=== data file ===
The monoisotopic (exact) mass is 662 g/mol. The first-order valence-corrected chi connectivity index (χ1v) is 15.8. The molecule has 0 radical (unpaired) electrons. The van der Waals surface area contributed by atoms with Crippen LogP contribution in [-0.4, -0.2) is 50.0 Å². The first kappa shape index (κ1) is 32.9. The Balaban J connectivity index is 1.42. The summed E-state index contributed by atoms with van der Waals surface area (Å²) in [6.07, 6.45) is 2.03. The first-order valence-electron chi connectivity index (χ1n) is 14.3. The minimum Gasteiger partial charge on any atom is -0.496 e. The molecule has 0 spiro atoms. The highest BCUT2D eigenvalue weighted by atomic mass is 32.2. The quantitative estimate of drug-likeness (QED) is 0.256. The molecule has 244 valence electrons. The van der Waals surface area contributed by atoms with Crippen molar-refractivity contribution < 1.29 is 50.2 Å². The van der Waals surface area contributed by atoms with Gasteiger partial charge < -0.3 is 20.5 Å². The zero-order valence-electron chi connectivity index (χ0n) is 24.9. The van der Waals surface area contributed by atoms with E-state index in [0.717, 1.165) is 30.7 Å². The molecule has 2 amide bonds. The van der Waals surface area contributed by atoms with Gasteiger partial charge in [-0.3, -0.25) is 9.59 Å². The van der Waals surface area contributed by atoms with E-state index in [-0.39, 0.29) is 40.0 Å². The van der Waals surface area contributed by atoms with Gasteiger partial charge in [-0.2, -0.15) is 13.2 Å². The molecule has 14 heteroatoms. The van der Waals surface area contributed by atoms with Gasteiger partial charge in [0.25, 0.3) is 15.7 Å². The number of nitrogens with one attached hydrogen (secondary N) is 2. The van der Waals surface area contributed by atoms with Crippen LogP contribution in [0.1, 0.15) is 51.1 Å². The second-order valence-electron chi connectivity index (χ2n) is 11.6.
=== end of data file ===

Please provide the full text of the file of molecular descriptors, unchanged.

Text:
The monoisotopic (exact) mass is 662 g/mol. The first-order valence-corrected chi connectivity index (χ1v) is 15.8. The molecule has 0 radical (unpaired) electrons. The van der Waals surface area contributed by atoms with Crippen LogP contribution in [-0.4, -0.2) is 50.0 Å². The first kappa shape index (κ1) is 32.9. The Balaban J connectivity index is 1.42. The summed E-state index contributed by atoms with van der Waals surface area (Å²) in [6.07, 6.45) is 2.03. The first-order valence-electron chi connectivity index (χ1n) is 14.3. The minimum Gasteiger partial charge on any atom is -0.496 e. The molecule has 0 spiro atoms. The highest BCUT2D eigenvalue weighted by atomic mass is 32.2. The quantitative estimate of drug-likeness (QED) is 0.256. The molecule has 244 valence electrons. The van der Waals surface area contributed by atoms with Crippen molar-refractivity contribution < 1.29 is 50.2 Å². The van der Waals surface area contributed by atoms with Gasteiger partial charge < -0.3 is 20.5 Å². The zero-order valence-electron chi connectivity index (χ0n) is 24.9. The van der Waals surface area contributed by atoms with E-state index in [0.717, 1.165) is 30.7 Å². The molecule has 2 amide bonds. The van der Waals surface area contributed by atoms with Gasteiger partial charge in [-0.3, -0.25) is 9.59 Å². The van der Waals surface area contributed by atoms with E-state index in [-0.39, 0.29) is 40.0 Å². The van der Waals surface area contributed by atoms with Gasteiger partial charge in [-0.2, -0.15) is 13.2 Å². The molecule has 14 heteroatoms. The van der Waals surface area contributed by atoms with Gasteiger partial charge in [0.25, 0.3) is 15.7 Å². The number of nitrogens with one attached hydrogen (secondary N) is 2. The van der Waals surface area contributed by atoms with Crippen LogP contribution in [0.1, 0.15) is 51.1 Å². The second-order valence-electron chi connectivity index (χ2n) is 11.6.